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Portland Art Museum

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1932, Pietro Belluschi; 1939 expansion, Pietro Belluschi; 1970 expansion, Pietro Belluschi; 2000 renovation; 2005 expansion. 1219 SW Park Ave.
  • (Photograph by Leland Roth)

The Portland Art Museum was established by the Portland Art Association in 1892 as a teaching institution, one that housed a collection accessible to those who wanted to study painting and drawing. Accordingly, one of the first purchases was a collection of plaster casts of Greek and Roman sculpture for use in the school’s drawing classes. Henrietta Failing served as the museum’s first curator, and was succeeded in 1909 by Anna Belle Crocker, a painter and keen student of contemporary art movements, which was soon reflected in the museum’s collection.

The museum and art school were first housed in the Portland Public Library, located in the city’s business district (it was later demolished and replaced by the Multnomah County Library). As the institution continued to grow, the museum board voted to erect a purpose-built structure. In 1927, the board hired Portland’s preeminent architect, Albert E. Doyle, but after Doyle’s untimely death the following year, his chief design assistant, Pietro Belluschi, took over the commission. Belluschi had trained under painter Harry Wentz at the museum’s art school, and was well acquainted with Crocker’s focus on contemporary art. Although his architectural sensibility was shaped by Doyle’s masterful historicism, he planned to update Doyle’s original design, despite the fact that the building committee strongly desired a Georgian Revival building (much like Harvard’s recently completed Fogg Art Museum). Belluschi asserted that the museum “should be designed from the inside out, and that no good interior practical feature be sacrificed for a faked external appearance.” He also observed that both skylights and windows posed several problems: not only the threat of leakage but also issues with glare and the limited wall space for paintings. Belluschi’s solution was overhead monitor daylighting, softened as necessary with venetians blinds—a solution possibly inspired by the Dulwich Picture Gallery (1812–1817, Sir John Soane).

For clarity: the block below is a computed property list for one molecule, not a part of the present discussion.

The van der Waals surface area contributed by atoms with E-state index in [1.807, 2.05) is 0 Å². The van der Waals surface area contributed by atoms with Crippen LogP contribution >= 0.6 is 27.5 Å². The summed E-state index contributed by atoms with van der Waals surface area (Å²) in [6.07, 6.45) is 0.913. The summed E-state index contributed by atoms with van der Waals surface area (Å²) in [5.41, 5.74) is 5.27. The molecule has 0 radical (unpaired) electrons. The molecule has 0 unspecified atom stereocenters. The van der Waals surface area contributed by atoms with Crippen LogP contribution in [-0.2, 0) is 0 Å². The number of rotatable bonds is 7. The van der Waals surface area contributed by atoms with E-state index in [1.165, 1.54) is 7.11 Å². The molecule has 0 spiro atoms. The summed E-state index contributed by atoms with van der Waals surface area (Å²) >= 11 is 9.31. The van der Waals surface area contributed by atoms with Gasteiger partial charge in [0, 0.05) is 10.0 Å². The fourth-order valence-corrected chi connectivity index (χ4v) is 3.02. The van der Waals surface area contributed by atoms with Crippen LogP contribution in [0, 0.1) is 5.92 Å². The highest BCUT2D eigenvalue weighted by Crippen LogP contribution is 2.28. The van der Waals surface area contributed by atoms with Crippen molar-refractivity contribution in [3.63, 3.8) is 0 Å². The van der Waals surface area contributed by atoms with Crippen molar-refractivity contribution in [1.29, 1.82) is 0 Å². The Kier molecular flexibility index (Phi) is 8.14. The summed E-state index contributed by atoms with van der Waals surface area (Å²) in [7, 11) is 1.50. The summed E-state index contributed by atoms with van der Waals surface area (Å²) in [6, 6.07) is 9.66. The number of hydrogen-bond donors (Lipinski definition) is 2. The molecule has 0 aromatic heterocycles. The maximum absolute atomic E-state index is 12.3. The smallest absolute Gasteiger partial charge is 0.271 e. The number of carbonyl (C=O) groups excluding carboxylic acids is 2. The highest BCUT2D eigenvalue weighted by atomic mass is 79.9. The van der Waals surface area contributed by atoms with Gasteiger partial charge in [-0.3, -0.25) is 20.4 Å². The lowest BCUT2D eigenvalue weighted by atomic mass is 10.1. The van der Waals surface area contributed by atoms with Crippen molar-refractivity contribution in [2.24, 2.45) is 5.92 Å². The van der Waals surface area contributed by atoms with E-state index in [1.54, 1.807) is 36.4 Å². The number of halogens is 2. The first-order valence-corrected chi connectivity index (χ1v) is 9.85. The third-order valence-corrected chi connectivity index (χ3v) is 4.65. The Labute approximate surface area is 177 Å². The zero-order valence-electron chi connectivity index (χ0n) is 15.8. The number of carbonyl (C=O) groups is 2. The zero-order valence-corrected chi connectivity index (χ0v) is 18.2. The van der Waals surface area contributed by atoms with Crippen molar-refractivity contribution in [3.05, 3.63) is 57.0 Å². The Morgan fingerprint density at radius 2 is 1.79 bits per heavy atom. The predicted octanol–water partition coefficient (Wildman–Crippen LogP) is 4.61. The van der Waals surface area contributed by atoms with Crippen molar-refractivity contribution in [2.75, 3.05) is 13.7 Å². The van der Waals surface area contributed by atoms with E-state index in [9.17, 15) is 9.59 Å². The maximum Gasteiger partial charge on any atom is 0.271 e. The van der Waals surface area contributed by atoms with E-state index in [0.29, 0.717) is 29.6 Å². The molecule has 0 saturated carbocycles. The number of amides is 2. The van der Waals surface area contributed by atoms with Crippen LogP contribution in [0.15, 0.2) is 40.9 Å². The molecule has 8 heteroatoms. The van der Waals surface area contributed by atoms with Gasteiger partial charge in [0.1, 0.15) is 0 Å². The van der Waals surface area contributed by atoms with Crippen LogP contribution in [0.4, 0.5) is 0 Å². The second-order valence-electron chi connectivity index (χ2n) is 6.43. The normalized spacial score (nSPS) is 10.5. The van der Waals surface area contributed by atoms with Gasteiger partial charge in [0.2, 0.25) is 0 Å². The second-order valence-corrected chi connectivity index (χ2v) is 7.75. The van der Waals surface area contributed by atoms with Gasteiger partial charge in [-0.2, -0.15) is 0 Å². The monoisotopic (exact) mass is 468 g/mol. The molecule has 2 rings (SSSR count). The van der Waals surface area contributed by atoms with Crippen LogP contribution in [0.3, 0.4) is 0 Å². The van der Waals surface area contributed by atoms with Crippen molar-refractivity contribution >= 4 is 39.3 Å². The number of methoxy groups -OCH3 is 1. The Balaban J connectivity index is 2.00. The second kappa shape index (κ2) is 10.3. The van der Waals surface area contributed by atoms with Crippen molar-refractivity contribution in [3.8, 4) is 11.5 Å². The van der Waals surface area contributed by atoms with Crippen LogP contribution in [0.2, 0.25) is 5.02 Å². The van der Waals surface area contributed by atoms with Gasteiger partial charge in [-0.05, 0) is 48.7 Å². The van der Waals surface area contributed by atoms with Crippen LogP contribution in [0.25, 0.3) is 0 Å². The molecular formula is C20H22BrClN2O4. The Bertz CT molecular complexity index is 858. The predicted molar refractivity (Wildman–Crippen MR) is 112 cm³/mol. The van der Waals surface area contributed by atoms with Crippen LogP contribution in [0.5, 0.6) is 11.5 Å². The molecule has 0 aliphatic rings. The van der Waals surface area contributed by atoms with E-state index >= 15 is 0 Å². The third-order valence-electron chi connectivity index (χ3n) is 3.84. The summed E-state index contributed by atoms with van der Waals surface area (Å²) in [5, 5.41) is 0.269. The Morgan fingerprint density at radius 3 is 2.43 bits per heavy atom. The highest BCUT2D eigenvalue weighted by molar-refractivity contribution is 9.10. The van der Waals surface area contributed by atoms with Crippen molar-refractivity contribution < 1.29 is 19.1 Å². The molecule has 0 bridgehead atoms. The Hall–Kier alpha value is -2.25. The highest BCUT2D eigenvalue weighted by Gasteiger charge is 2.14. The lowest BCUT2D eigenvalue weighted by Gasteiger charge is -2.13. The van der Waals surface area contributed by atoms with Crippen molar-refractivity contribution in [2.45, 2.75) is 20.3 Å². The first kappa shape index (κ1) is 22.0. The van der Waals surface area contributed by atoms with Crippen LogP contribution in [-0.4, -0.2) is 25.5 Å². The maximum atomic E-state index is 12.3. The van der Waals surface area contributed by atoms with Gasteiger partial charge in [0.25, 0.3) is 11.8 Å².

The Portland Art Association acquired a 200-foot-square city block at Southwest Jefferson Street on the westerly edge of several tree-lined blocks extending southward from Southwest Salmon Street. To accommodate future growth, Belluschi placed the first phase of the museum complex (later called the Ayer Wing) facing Southwest Park Avenue (then known as West Park Street), ensuring a permanently unobstructed entry facade. The plan of this initial section featured two long galleries on the upper floor and smaller galleries below flanking a central entry vestibule that opened behind a slightly projecting center pavilion.